World-famous for his signature cinnamon buns and a smile just as warm, Bob Spencer is a self-made maestro of pastries.
Along with business partner Gloria Teague, he’s operated Islamorada’s only full-service restaurant and bakery— Bob’s Bunz — for over 8 years. Each day finds the busy baker turning out different breads, rolls, cakes, pies, and heaping plates of comfort food like meatloaf and mashed potatoes. A professional pastry chef by training, Bob’s epicurean skills are in constant demand and his specialty wedding cakes are recognized as the cream of the crop to many a bride-to-be.
Visit him early in the morning and you’ll catch this capricious cook lording over his restaurant like a jolly king of jelly-filled delights. At 5 a.m. he’s warming the ovens; at 5:30, it’s time to bake the dough; and by 6 a.m., he’s stacking up fresh-baked goodies like a champion.
Row upon fragrant row of savory delights grace Bob’s Bunz glass display case. Wearing his trademark smile, Bob points out his three favorite treats: plate-sized, jelly-filled Danishes, glistening challah braids— and of course —the restaurant’s one-of-a-kind cinnamon buns with a recipe so secret, that Bob won’t even divulge it to his mom.
“I love the food we make here!” Bob says with a sense of accomplishment built on his 15 years of dedication to the trade. “Nobody else does it to the level that we do.”
Born in Philadelphia, young Bob spent the majority of his youth thumbing the pages of comic books and attempting to draw the likes of Superman, Batman, and the Incredible Hulk on scratch paper. Drawn to the unusual, the young artist also kept a virtual menagerie of animals with aquatic adaptations. Foregoing usual childhood conventions like the family cat and dog, he kept a basement full of lizards, frogs, snakes, and iguanas. Accordingly, this led to Bob’s childhood friends constantly asking him if they could come over and hang out in his “basement zoo.”
After graduating from high school, Bob’s artistic skills found success as a silkscreen painter for a major-market grocery store. Putting his artistic talents to use, he regularly completed signs and corporate logos used in advertising throughout the East Coast.
The journey of a cake-maker
“God gave me this ability I didn’t even know I had,” Bob says, a huge grin flashing over his face. Describing the first cake he ever baked, his hands dart in and out, pretending to measure out ingredients and stir the batter just like a beginner.
“I asked my wife at the time to help me, and she just got mad,” Bob explains. He continues “My mom wouldn’t even give her recipe.” The reason: the innocent would-be-cook wanted to enter a baking contest held by his local church, and he’d never so much as turned on an oven. The year was 1982.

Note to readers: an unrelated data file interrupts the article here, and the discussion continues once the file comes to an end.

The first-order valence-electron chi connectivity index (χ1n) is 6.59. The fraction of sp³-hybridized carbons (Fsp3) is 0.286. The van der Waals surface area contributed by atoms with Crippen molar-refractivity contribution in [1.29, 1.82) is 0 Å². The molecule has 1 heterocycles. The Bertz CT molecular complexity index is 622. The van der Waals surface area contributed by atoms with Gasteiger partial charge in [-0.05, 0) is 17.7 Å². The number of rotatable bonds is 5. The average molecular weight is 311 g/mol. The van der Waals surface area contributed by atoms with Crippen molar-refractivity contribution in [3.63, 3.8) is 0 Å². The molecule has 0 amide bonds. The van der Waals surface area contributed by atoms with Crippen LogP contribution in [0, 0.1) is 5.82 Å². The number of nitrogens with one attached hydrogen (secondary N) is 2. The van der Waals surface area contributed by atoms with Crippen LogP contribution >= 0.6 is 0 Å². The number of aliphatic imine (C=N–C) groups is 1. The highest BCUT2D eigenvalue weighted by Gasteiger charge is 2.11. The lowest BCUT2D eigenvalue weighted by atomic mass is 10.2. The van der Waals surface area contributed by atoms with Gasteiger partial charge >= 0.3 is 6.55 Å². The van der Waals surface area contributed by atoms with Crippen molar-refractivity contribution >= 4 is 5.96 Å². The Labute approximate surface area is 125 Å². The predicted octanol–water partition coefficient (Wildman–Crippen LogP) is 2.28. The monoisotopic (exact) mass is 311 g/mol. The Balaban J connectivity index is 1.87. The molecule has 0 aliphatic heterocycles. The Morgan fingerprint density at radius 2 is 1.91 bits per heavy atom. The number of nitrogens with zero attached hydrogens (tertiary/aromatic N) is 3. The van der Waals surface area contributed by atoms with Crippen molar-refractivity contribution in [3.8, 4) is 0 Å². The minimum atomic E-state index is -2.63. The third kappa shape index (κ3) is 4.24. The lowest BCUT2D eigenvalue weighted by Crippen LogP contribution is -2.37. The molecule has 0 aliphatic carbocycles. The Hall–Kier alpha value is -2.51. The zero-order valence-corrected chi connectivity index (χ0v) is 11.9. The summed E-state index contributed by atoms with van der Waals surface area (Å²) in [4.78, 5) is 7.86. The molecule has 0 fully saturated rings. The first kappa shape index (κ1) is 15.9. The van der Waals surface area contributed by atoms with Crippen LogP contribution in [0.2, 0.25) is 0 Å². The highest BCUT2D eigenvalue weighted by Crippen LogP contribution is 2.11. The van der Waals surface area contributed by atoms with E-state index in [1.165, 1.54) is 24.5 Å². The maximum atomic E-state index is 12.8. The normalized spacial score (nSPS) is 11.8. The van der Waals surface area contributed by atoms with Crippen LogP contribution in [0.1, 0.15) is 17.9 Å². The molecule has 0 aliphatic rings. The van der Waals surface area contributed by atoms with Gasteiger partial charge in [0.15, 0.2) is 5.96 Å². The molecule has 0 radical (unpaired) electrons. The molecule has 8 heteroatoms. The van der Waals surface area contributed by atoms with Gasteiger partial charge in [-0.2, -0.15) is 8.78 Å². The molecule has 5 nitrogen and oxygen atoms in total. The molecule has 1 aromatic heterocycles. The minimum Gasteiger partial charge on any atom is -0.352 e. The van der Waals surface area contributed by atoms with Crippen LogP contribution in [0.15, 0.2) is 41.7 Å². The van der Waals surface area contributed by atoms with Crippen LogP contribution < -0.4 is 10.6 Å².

So sneaking out to the grocery store, he found a box of Pillsbury cake mix and decided to go it alone. The result: a delicious cinnamon streusel cake that was promptly beat out in the competition by a pineapple upside down cake created by his best friend Michael.
From that day forward, Bob swore he’d win the competition—and the next year he actually did.
Setting to work, Bob started making cakes for fun and practice. On the heels of his recent loss, the determined sign-maker worked hard to develop his new hobby into an art. Traveling to the outer edges of Philly, Bob enrolled in cake-making classes on the weekends. Here he often found himself the only young, black man in a room full of little, white-haired, old ladies. Indeed, learning how to bake was his passion.
“I’d stay up all night making cakes and I’d give them out for free to the church. I’d literally have cakes all over my living room. My wife hated it,” Bob says with a smile.
A year later and now famous for his cake-making capabilities, Bob entered the church bake-off and easily won it.
Deciding to go full time with his new skill, Bob quit his job at the grocery store and went on to become a pastry chef.
Educated in the US and abroad, Bob’s whirlwind education included a culinary tour of Europe where he studied with the famous French Chef Wesley Wilton. Learning how to “pull sugar,” here he practiced the art of forming molten sweets into sculpture. At home, Bob’s experience encompassed a degree in Culinary Arts with a Major in Pastry at the Philadelphia Culinary School.
Moving to the Florida Keys, Bob worked his way through the island paradise, accepting a variety of skilled baking jobs from Key West to Ocean Reef before finally settling at the home-grown “Islamorada Restaurant and Bakery.” Taking over the tiny business 8 years ago, he impressed its loyal fan-base with a number of new creations including a comfort-food restaurant called “Bob’s Bunz Too” and a thriving wedding cake business.
Interestingly, Bob’s skill in forming these mountainous matrimonial delights has lately rocketed him to new heights of fame among wedding planners and brides-to-be in the Upper Keys. The most unusual cake he’s ever made—a gigantic white wedding cake with an edible octopus wrapped around it and scuba divers patrolling the frosting-framed rim. “I though it was the weirdest thing,” says Bob. “But it came out good and they really like it!”